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Portrait of a Marriage – I

March 12, 2010 | No Comments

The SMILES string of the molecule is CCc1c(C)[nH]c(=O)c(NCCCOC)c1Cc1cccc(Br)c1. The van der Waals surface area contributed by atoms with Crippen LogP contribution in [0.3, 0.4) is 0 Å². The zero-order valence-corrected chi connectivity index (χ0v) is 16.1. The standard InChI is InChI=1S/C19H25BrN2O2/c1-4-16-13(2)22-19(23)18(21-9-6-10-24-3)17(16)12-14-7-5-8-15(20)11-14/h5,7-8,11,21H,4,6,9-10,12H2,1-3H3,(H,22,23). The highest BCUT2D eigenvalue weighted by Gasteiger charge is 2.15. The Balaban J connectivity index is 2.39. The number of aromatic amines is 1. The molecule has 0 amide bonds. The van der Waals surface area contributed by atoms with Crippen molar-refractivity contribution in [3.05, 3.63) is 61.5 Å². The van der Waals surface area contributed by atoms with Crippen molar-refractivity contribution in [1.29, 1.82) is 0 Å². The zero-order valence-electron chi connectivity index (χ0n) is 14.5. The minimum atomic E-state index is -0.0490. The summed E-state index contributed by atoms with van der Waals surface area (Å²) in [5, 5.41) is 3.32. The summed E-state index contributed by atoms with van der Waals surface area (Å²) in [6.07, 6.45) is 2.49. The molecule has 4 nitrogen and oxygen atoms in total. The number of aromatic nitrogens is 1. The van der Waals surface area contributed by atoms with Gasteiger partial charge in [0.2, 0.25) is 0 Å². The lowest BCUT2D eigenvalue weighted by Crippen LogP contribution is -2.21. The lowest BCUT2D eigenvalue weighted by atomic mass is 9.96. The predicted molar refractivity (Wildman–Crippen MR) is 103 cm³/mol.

Robin Jenkins is Scotland’s answer to William Trevor. He doesn’t quite have the same delicacy of touch or lyricism, but he does understand the daily trials of ordinary working class lives and the bargains struck and broken with marriage and faith. Willie Hogg (1993), a retired hospital porter from Glasgow “had one of those fortunate natures that steady the world.” He’d been married to Maggie, plain of face and, apparently, simple-minded, for over 47 years, but it is only now, as they travel to visit her long-estranged sister in America, that he begins to understand her. Jenkins manages to combine pathos and humor in equal doses (a particularly Irish /Scottish trait, if I may risk such a racist remark) and if at times his Glesga folk seem stereotypical, I must remind myself that all too often, people everywhere, in every nation, turn out to be, a little bit, if not a lot, exactly as we’d expect them to be. Willie Hogg is a tragedy, as life must be when one risks introspection. Willie’s wrestlings with faith after years committed to his Socialist Sunday school principals give the story an undertow of gravitas and the book reaches no easy conclusion beyond time simply going on…

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